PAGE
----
Data 1980 - 2006 WHO Data Base



Undernutrition for under five has been without improvment from 1998 to 2004. as such it remains a public heath issue for the country and a challenge for different strategies.

The Cameroon government is taking the issue siriously and has adressed target by the year 2015 in the Health strategic plan 2001 to 2015.




The institution in charge is the "Ministry of Public Health, Direction of Health Promotion, Nutrition Division. This service coordinates the intervertions at national level and the diversify international contributors ( WHO, UNICEF, MSF, Plan Cameroon, GTZ, LNGOs) as well as private initiatives.
The strategies of Ministry of Public Health are implemented at the District level (178) uner the coordination of regional Delegates (10).
These straegies combine clinical an community based interventions.

Causes

The Immediat cause of undernurition is an inbalanced diet;


The underliying causes are:
Inapproppriate/insufficient food supply, poor breastfeeding and winning management, culture and religious food customs.
There is also a wide range of contributing factors in the literature as described below:
The rural areas are the most affected by under nutrition among under five years. This could be linked to low diversity of food sources in these remote areas compare to urban cities, as well as poverty.
In many studies children characteristics as gender, birth weight, age, illnesses, child order among others in the family and child spacing, are potential contributing factors to the issue. Researchers have different views related to the gender more prone to undernutrition. This can be explained by competition.
Another common findings in many studies is the parents education in general and mostly mother education strongly related to undernutrition prevalence this can be explained by the fact that educated women in contrary of non educated ones, are likely to seek for help and care in case of difficulty, they also are incline to adopt new medical advices for child health improvement. The mother’s education contributes to mother’s empowerment and women are child centered in expenditures, thus likely to acquire the child’s needs.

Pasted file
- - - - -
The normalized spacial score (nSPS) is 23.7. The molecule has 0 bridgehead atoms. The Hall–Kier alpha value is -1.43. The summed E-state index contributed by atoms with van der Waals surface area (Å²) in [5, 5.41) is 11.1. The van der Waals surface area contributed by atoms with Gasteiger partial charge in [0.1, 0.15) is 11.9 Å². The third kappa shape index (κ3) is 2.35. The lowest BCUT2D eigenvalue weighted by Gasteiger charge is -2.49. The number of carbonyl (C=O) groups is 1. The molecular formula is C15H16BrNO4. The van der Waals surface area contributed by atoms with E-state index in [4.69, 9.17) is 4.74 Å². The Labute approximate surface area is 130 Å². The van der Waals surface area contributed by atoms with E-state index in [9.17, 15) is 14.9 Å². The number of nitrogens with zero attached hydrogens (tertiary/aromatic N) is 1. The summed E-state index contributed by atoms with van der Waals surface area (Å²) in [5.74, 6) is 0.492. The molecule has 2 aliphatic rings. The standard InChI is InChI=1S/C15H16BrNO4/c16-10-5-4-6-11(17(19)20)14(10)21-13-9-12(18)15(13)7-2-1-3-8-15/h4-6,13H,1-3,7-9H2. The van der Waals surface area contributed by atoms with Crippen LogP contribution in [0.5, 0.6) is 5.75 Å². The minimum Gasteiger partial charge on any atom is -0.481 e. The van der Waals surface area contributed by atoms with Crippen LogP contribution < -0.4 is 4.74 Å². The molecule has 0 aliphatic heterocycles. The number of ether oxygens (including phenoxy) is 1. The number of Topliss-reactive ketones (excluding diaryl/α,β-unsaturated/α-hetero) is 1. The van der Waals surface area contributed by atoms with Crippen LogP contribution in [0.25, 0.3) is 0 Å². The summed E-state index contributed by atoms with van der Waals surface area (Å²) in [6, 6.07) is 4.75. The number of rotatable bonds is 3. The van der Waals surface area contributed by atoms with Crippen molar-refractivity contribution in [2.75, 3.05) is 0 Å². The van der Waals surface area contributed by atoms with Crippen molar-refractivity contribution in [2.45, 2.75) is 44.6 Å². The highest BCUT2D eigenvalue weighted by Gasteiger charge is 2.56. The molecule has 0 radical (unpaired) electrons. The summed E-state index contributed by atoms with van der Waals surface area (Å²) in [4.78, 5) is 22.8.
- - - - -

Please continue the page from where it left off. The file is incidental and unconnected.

Maternal health status is not the least in this bundle of predictive factors for under five years under nutrition, especially in relation with early unset childhood undernutrition. Low mother body mass index, low height and perinatal depression have been described to increase risk of undernutrition. This could be also explained by reduce or lack appropriate health-seeking behavior in depressed mothers, and also a reduction in child needs awareness, another mechanism is by the impairment of mother child relationship. Interaction between mother and child including breast feeding pactice, is another predictor of child undernutrition often ignored. Reduce attention or over pressure on the child during feeding have negative influences on appropriate food intake of the child.